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Vulture - The misunderstood bird

Sep 15, 2011, 2:40 PM | Article By: Isatou Dumbuya

Vulture, one of the most sadly misunderstood creatures in the world is eater of the dead. They are part of the group known as birds of prey, have acute eyesight, muscular legs and sharp bills.

They are medium to large-sized birds that are adapted to a diet of dead animals. They have weak feet with blunt talons and bare heads to prevent the feathers from becoming dirty while feeding. Their long, broad wings are efficient for long distance soaring. Vulture regurgitate food from their crops for their young instead of carrying prey to the nest.  Do you know that vultures have incredible eyesight in order to spot their food?  A soaring vulture can spot a 3-foot animal carcass from up to four miles away.

While most birds of prey feed on live animals, the vulture specializes in eating the bodies of the dead. When a particularly good prize is discovered, it is not uncommon to find up to six different species of vulture taking part in the feeding frenzy.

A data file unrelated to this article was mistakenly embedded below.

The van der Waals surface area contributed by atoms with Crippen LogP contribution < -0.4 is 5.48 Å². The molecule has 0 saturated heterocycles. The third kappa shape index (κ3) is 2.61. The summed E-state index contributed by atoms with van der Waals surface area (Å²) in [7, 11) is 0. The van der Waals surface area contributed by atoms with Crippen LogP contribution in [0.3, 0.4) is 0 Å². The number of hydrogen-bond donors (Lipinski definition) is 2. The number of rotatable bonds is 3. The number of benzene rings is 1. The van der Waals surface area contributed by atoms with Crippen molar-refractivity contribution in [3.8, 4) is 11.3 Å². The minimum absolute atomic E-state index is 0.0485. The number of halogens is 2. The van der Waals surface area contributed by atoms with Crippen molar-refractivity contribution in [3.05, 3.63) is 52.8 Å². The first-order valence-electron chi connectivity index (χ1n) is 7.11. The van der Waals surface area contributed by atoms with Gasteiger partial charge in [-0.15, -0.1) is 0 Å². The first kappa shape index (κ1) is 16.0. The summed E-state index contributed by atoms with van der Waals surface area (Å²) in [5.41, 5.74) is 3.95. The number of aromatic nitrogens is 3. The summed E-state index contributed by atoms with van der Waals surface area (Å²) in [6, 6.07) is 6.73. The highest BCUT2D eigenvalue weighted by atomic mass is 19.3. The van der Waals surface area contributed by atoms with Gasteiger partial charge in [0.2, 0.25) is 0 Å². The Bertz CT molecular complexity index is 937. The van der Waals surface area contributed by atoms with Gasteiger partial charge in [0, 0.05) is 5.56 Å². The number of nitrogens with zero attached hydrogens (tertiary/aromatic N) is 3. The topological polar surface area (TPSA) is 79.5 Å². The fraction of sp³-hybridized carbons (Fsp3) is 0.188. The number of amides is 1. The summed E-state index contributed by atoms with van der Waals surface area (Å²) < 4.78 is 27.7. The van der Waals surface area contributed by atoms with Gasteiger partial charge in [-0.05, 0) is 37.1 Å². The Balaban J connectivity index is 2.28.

It is time for lunch at the Senegambia beach Hotel. But this is special. Hooded vulture and cattle Igrets, big and small, old and young gather to have their fill. I jump out of their way fast before they jump on me as they land with amazing speed. I happen to witness them feeding by chance and I wonder why the hotel was going through all that trouble to feed one of the unlikable birds in the world. They remind me of the nightmares I used to have when I was a kid, and that has made me to develop a resentful behavior towards them.

With amazing speed, they fly around proudly, waiting for their meal as the tourists look on. Sliced raw beef and chicken dart about here and there as the guide threw them away with practiced hands. Something about him told me that he had been feeding them for years.

He even recognized some of them and just had to make a clucking sound with his tongue and they went flying around him. All I could do was look emotionless at the tourists as they took photographs of these birds and cheered on.

Downwards and upwards the vulture went. It was like a game as some tourists cheered on and others held their noses to ward off their bad odour. In a second they cleared everything and waited for more. More came their way and the smart quick ones took the best. Minutes later, they drank water to wash the food down and spread their larger-than-life wings to sunbathe.

Standing there, with all those greenery around us, it dawned on me that they are opportunists and that they know the right time to get what they want. Isn’t that how humans are at times? It is all about survival of the fittest, and in their world the fittest survives. I now understand their nature, but that has not succeeded in making me like them completely.